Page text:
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  1. #241  
    Quote Originally Posted by rnld View Post
    I'm very cheerful and making a claim that I am flailing is laughable.

    It's my bad however as it appears that I am "arguing" with students.
    Students who seem to do better research then their professor.
  2. #242  
    Quote Originally Posted by C-Note View Post
    Perhaps, but there are more than one path to success. Apple and Google followed different strategies and both have found success. But point well taken, the fact that software bugs are early Palm products is typically improved with updates shows that they could have just as well got the software working before they put stuff out. Crappy hardware is inexcusable.

    I'd have to agree on the prosumer thing, It would be a tough market to crack. In the tablet space they would have to create it. A tall order for a company that can't keep a release schedule.

    K4ever, if you mean prosumer like in cameras ,for example, they would need to build in features beyond what are in mainstream tablets to justify the tag.


    C
    No, I meant prosumer like professional consumers. Doctors, lawyers, teachers, administrators, and small business owners, to name a few. People who rely on email, document editing and sharing, and software tailored specifically to their business.

    I have a good marketing strategy for the TouchPad that HP could have used. It targets the professionals listed above. It requires no modifications to the current device hardware, just engineering some additional components and developing paid apps tailored towards their businesses. The advertising campaign would focus on these individuals. I would use HP's same distribution channels with minor tweaks. I will post it tomorrow when I get a break from work, if this thread is still available. If not, I will create a new thread in the appropriate area. Right now I have to get some sleep.
  3. #243  
    Quote Originally Posted by k4ever View Post
    Students who seem to do better research then their professor.
    Students who THINK they know something based on a paragraph on Wiki.
    mister2d likes this.
  4. #244  
    Quote Originally Posted by k4ever View Post
    Yes, in order to decide your marketing strategy (who you are marketing to, what does that group require from your product) you need to do research. Once you decide who you will market to, tailor your advertising and product towards that demographic. Palm and HP did not have a clear marketing demographic. They were all over the place.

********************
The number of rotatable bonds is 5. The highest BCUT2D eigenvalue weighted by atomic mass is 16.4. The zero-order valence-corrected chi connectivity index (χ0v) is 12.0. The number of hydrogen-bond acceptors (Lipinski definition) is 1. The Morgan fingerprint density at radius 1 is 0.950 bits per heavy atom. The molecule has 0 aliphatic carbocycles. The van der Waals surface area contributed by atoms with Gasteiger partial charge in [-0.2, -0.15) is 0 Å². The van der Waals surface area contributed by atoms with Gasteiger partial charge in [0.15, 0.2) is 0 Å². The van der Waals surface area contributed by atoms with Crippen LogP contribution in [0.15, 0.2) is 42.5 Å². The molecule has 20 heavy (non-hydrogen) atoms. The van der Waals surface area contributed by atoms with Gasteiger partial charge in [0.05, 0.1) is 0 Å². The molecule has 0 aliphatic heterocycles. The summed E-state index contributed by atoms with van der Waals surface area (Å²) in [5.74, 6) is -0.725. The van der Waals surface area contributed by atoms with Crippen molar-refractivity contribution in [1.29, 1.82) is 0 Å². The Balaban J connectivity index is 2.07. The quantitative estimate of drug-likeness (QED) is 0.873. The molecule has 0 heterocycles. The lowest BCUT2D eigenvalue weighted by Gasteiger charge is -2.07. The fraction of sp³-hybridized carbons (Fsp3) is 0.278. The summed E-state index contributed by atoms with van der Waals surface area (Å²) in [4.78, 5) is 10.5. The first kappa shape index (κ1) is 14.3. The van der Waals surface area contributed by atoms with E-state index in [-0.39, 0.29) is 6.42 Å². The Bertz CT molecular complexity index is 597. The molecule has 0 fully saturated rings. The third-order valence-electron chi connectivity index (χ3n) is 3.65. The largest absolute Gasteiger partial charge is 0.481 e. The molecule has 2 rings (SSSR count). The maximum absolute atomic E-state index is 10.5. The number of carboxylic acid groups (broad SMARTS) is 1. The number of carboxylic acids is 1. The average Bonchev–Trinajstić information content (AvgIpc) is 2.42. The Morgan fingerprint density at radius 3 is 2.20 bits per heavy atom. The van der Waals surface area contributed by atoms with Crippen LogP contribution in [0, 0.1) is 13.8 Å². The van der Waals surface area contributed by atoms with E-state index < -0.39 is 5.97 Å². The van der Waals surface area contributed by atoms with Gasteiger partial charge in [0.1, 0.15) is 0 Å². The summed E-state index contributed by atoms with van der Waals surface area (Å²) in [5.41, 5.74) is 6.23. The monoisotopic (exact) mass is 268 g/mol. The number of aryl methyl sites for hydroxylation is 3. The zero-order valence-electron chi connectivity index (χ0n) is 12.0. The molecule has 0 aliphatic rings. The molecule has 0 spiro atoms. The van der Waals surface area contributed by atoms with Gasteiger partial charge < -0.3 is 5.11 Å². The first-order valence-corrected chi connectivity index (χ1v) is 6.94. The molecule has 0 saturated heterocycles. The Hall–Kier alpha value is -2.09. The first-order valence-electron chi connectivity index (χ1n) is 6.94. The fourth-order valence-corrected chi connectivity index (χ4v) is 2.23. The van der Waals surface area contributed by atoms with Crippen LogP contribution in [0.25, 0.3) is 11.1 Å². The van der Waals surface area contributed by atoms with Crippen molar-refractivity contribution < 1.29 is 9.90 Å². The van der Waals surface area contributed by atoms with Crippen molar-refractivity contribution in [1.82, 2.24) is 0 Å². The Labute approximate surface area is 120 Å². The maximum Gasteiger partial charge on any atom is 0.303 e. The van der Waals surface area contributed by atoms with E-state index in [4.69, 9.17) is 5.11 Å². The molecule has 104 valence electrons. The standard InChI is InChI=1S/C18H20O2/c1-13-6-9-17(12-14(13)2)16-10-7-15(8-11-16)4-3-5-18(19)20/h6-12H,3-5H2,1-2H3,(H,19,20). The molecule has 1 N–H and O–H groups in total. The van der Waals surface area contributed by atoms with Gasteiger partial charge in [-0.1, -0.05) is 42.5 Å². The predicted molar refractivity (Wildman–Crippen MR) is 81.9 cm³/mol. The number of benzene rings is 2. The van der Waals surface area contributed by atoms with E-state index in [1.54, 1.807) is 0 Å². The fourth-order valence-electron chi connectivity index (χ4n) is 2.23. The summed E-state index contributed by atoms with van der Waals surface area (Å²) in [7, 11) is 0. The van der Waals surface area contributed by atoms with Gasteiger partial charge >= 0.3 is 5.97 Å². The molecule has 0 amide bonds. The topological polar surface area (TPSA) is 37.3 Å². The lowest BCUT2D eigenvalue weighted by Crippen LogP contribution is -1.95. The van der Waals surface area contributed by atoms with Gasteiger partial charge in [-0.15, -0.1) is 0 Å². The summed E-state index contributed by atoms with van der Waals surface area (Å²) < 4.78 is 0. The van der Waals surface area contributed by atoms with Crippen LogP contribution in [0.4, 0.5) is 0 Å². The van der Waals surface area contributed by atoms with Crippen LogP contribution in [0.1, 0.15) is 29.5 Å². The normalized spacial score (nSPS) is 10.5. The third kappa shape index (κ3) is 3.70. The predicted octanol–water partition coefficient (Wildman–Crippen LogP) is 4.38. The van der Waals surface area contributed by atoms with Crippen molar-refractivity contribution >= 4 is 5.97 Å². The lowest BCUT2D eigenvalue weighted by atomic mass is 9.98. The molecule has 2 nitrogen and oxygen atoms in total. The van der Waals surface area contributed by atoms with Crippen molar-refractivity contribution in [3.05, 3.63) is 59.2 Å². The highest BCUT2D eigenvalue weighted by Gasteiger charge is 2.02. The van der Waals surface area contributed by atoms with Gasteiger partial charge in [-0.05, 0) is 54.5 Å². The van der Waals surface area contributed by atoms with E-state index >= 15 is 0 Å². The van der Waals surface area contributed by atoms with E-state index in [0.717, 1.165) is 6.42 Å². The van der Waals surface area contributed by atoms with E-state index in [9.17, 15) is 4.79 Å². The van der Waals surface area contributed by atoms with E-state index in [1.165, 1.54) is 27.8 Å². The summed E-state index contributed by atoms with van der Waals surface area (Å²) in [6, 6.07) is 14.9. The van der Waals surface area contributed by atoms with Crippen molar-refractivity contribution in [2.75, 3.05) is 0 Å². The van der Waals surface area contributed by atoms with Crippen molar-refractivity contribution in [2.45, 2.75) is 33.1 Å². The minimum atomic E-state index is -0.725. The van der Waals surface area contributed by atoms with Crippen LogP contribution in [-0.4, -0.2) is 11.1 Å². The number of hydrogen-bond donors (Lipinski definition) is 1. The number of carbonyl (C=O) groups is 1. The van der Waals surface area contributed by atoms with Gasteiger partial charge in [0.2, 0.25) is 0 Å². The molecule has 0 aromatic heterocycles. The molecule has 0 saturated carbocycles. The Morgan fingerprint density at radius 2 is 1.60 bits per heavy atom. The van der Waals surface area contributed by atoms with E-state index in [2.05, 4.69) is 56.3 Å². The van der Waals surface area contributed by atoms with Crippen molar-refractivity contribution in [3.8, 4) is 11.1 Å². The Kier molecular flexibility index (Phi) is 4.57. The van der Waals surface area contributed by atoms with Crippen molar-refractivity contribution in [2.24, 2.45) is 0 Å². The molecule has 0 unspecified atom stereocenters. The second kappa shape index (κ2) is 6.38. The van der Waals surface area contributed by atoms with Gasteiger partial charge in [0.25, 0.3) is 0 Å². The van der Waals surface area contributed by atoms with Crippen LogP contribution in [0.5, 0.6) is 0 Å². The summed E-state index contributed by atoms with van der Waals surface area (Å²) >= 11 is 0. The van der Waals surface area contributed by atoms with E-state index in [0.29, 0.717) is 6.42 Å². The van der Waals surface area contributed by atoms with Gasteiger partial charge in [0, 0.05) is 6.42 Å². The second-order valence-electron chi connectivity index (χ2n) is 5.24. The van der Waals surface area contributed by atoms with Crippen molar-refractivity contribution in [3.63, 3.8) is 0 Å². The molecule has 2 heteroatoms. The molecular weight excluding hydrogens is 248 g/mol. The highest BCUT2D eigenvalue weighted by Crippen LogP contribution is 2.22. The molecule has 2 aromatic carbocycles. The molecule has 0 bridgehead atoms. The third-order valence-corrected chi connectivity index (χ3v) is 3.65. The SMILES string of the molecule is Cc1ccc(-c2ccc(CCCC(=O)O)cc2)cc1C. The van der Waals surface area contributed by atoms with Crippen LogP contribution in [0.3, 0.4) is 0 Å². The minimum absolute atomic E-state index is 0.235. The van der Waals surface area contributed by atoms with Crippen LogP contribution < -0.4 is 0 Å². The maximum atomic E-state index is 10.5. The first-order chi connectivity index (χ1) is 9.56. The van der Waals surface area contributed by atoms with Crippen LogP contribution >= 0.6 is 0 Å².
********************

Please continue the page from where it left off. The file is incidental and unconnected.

What you seem confused about is that in order to actually get a product in to the stores, on endcaps, in the circular, signage, all timed with the advertising and print campaign along with reviews, online media exposure, and product placement, is marketing. Pure and simple product marketing.

    If anything misfires timing wise - and the critical mass exposure doesn't hit in sync, you have huge problems.

    The demo of who is the targeted consumer for the Touchpad would have been identified before the first included app was built.
  5. kalel33's Avatar
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    #245  
    Quote Originally Posted by nusome4 View Post
    Did any of the MP3 players you listed have anything equivalent to the easy to use click wheel of the iPod?

    Did they have a large screen AND the large capacity like the iPod?

    Did they have the battery life of the iPod?

    Did they have the software that was as simple to use with the iPod?

    Did they sync your music automatically as the iPod and iTunes did?

    Were any of the MP3 players as small and compact as the iPod?
    1.) I brought up the click wheel.

    2.) Yes, to everything else and I wonder again if it's a "seriously" or "JK" question. Google is your friend and I can't do everything when there's a search engine for you to look it up with. I was already asked questions on what Ipod had and what others didn't and I debunked it. Ignorance is bliss if you only have dealt with one MP3 player. I really liked my Nanos(2nd and 4th gen) but hated Itunes(clunky and bloated software) and the battery life span was horrible(no more than a year and a half before it couldn't hold a charge well. I would have bought Creative if they had the accessories for armbands, instead of the one crappy one.
    Last edited by kalel33; 01/05/2012 at 04:28 AM.
  6. #246  
    Apple is getting paid to sell and market their products exactly how it's playing out. The evidence suggests that the vast majority of consumers want to live in a fishbowl. Apple has found the appropriate fishbowl size to put those consumers in.

    You blow it, as a company trying to mimic Apple's success, when you give consumers too big of a fishbowl. The result? Too much choice. Way too much. (Yes, too much choice can hurt). People don't have time to sift through countless iterations of one particular gadget, they just want something that works well AS SOON AS they pick it up. Quarter after quarter Apple's financials prove this.
  7. #247  
    Quote Originally Posted by k4ever View Post
    The point of contention is why it flopped. It is a great product despite its flaws.